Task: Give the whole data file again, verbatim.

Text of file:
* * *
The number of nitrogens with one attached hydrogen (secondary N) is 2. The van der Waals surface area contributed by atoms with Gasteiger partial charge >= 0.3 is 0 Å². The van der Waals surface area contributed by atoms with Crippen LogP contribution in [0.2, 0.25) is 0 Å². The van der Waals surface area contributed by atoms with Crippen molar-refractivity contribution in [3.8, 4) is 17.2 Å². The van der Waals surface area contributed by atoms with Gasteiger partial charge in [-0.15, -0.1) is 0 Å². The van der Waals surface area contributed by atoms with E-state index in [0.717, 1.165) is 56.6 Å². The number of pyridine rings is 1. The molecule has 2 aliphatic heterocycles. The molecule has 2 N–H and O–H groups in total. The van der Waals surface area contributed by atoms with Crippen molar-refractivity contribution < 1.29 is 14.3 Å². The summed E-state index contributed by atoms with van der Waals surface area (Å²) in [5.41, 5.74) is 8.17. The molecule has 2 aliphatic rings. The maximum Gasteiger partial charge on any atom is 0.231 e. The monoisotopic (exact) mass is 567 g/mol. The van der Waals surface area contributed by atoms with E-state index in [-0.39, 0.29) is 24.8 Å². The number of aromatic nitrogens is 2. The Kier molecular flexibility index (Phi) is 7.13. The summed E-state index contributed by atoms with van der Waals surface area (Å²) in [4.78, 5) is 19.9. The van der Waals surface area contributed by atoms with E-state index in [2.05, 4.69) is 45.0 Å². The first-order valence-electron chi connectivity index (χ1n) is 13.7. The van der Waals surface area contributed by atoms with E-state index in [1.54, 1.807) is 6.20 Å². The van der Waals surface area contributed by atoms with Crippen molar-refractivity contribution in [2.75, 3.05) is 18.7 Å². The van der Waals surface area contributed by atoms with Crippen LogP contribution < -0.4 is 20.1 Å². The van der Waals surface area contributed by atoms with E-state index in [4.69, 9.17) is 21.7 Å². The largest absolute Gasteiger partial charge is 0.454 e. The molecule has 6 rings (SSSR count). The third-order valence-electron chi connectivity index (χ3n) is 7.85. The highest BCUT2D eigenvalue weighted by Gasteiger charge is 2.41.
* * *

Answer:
The number of nitrogens with one attached hydrogen (secondary N) is 2. The van der Waals surface area contributed by atoms with Gasteiger partial charge >= 0.3 is 0 Å². The van der Waals surface area contributed by atoms with Crippen LogP contribution in [0.2, 0.25) is 0 Å². The van der Waals surface area contributed by atoms with Crippen molar-refractivity contribution in [3.8, 4) is 17.2 Å². The van der Waals surface area contributed by atoms with Gasteiger partial charge in [-0.15, -0.1) is 0 Å². The van der Waals surface area contributed by atoms with E-state index in [0.717, 1.165) is 56.6 Å². The number of pyridine rings is 1. The molecule has 2 aliphatic heterocycles. The molecule has 2 N–H and O–H groups in total. The van der Waals surface area contributed by atoms with Crippen molar-refractivity contribution < 1.29 is 14.3 Å². The summed E-state index contributed by atoms with van der Waals surface area (Å²) in [5.41, 5.74) is 8.17. The molecule has 2 aliphatic rings. The maximum Gasteiger partial charge on any atom is 0.231 e. The monoisotopic (exact) mass is 567 g/mol. The van der Waals surface area contributed by atoms with E-state index in [-0.39, 0.29) is 24.8 Å². The number of aromatic nitrogens is 2. The Kier molecular flexibility index (Phi) is 7.13. The summed E-state index contributed by atoms with van der Waals surface area (Å²) in [4.78, 5) is 19.9. The van der Waals surface area contributed by atoms with E-state index in [2.05, 4.69) is 45.0 Å². The first-order valence-electron chi connectivity index (χ1n) is 13.7. The van der Waals surface area contributed by atoms with E-state index in [1.54, 1.807) is 6.20 Å². The van der Waals surface area contributed by atoms with Crippen molar-refractivity contribution in [2.75, 3.05) is 18.7 Å². The van der Waals surface area contributed by atoms with Crippen LogP contribution < -0.4 is 20.1 Å². The van der Waals surface area contributed by atoms with E-state index in [4.69, 9.17) is 21.7 Å². The largest absolute Gasteiger partial charge is 0.454 e. The molecule has 6 rings (SSSR count). The third-order valence-electron chi connectivity index (χ3n) is 7.85. The highest BCUT2D eigenvalue weighted by Gasteiger charge is 2.41.